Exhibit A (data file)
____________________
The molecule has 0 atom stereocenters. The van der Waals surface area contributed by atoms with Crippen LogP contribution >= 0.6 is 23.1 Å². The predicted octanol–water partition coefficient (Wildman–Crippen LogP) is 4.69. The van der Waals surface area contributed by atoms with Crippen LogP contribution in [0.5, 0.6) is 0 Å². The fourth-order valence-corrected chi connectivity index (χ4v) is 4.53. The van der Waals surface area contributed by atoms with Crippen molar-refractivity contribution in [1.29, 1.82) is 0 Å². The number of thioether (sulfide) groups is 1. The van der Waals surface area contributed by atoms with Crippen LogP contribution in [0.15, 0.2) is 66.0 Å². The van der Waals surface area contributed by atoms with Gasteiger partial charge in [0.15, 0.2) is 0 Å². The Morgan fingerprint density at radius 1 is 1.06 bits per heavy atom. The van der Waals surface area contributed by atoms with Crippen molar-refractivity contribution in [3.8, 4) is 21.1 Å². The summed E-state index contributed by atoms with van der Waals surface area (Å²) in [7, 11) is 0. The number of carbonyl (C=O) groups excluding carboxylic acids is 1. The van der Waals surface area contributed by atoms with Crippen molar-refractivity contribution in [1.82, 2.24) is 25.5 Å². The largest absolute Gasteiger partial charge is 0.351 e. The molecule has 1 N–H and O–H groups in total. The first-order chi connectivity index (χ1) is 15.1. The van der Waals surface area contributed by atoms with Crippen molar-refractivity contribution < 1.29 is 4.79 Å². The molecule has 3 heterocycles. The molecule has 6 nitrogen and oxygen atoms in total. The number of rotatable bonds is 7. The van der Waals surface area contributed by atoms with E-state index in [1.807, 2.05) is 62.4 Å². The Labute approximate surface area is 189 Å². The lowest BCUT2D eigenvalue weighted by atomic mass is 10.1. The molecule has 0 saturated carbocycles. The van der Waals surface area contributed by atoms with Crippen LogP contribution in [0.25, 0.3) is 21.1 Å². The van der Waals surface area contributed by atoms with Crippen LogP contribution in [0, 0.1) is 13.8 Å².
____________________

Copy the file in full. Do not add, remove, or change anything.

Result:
The molecule has 0 atom stereocenters. The van der Waals surface area contributed by atoms with Crippen LogP contribution >= 0.6 is 23.1 Å². The predicted octanol–water partition coefficient (Wildman–Crippen LogP) is 4.69. The van der Waals surface area contributed by atoms with Crippen LogP contribution in [0.5, 0.6) is 0 Å². The fourth-order valence-corrected chi connectivity index (χ4v) is 4.53. The van der Waals surface area contributed by atoms with Crippen molar-refractivity contribution in [1.29, 1.82) is 0 Å². The number of thioether (sulfide) groups is 1. The van der Waals surface area contributed by atoms with Crippen LogP contribution in [0.15, 0.2) is 66.0 Å². The van der Waals surface area contributed by atoms with Gasteiger partial charge in [0.15, 0.2) is 0 Å². The Morgan fingerprint density at radius 1 is 1.06 bits per heavy atom. The van der Waals surface area contributed by atoms with Crippen molar-refractivity contribution in [3.8, 4) is 21.1 Å². The summed E-state index contributed by atoms with van der Waals surface area (Å²) in [7, 11) is 0. The number of carbonyl (C=O) groups excluding carboxylic acids is 1. The van der Waals surface area contributed by atoms with Crippen molar-refractivity contribution in [1.82, 2.24) is 25.5 Å². The largest absolute Gasteiger partial charge is 0.351 e. The molecule has 1 N–H and O–H groups in total. The first-order chi connectivity index (χ1) is 15.1. The van der Waals surface area contributed by atoms with Crippen molar-refractivity contribution < 1.29 is 4.79 Å². The molecule has 3 heterocycles. The molecule has 6 nitrogen and oxygen atoms in total. The number of rotatable bonds is 7. The van der Waals surface area contributed by atoms with E-state index in [1.807, 2.05) is 62.4 Å². The Labute approximate surface area is 189 Å². The lowest BCUT2D eigenvalue weighted by atomic mass is 10.1. The molecule has 0 saturated carbocycles. The van der Waals surface area contributed by atoms with Crippen LogP contribution in [0.25, 0.3) is 21.1 Å². The van der Waals surface area contributed by atoms with Crippen LogP contribution in [0, 0.1) is 13.8 Å².